Innovative and, some would say, radical organisation design methods like Holacracy have sought to get rid of traditional management structures with the aim of introducing more agility, more creativity and more autonomy.
In part 6 of this exclusive series, Nadia Nagamootoo discusses her top tips for helping reduce the expected 217 years for global gender parity. Nadia highlights the importance of obtaining buy-in from leaders at board level, by ensuring they have the knowledge required to push this cultural change.
In part 3 of this exclusive series, Nadia Nagamootoo discusses how organisations can create a more equal playing field for men and women alike within the organisation. She looks at the importance of culture in creating gender parity for men.
Every alternate article on the World Wide Web makes a reference to unconscious bias and discrimination in one form or another. Look hard enough and you’ll find it. There are, of course, some forms of discrimination that are referred to about more often than others are. Take for example, diversity. The words that probably come to mind when you hear ‘diversity’ are – gender, race and religion; and of the three, we all know which catches the largest focus. However, there is one other form of diversity that is fast dwindling in the workplace and yet is hardly talked about.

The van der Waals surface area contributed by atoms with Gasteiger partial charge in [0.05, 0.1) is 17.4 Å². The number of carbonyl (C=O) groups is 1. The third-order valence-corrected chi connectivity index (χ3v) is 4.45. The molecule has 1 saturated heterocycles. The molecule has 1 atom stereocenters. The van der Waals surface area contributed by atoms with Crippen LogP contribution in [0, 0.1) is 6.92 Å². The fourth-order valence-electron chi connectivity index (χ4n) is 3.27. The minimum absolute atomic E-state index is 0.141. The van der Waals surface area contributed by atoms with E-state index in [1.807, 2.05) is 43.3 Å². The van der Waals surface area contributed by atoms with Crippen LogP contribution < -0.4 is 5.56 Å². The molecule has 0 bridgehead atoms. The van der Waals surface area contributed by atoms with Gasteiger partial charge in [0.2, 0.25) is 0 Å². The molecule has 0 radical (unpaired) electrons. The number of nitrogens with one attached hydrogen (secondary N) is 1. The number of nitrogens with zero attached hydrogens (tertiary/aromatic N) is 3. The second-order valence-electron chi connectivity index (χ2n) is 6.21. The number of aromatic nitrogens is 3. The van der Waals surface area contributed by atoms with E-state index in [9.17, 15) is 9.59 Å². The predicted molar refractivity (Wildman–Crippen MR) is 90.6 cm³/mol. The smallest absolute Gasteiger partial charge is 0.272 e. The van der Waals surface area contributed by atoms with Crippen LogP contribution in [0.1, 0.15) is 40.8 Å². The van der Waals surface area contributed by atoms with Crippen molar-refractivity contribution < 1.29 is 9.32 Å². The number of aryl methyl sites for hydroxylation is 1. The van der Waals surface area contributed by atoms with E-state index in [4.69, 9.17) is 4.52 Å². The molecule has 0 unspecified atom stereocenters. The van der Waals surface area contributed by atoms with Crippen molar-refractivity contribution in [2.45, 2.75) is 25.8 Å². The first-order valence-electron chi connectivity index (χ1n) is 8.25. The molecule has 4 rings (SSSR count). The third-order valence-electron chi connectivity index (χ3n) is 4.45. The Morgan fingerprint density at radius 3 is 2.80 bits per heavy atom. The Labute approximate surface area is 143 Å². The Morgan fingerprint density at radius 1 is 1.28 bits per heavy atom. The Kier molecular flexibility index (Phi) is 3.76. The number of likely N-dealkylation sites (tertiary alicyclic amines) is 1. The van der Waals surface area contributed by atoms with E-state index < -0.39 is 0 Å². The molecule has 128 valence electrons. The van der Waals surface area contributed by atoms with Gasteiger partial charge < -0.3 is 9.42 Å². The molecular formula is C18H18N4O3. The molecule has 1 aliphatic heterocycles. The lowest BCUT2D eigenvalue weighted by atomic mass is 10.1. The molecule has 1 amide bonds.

It scares me sometimes when I think about the big decisions I’ve made on gut feel and will probably continue to make relying on my instincts.
How many research papers do we need to read or edicts from top class CEOs before we get the message that in every organisation, it all comes down to the people?
We conducted a Q&A interview with Cherron Inko-Tariah MBE, Founder of 'The Power of Staff Networks' and Consultant, regarding staff networks and diversity and inclusion.
Could you introduce yourself and what you do?
#WomenInTech #Diversity #TalentManagement
To some it is a reality, for others, it is a thing of the past. However, statistics show to this day that the gender pay gap still exists in some countries. The UK, unfortunately, is on the list.
It is not rare to hear about situations in which women are apparently being underpaid due to their gender-related skills and other gender-related conditions. Despite official statistics reporting a rise in women having as good qualifications as men in the UK, there is still the notion that payment is different depending on gender.
Amongst others, the written CV, the email, and then Linkedin, all disrupted recruitment methodology and process. Now video technology will be the next game changer for the recruitment industry.
There is no doubt.
Video is proliferating as a mainstream communications method both at home and within organisations, it is a matter of time before it becomes a mainstream recruitment tool.
Here are 5 reasons why: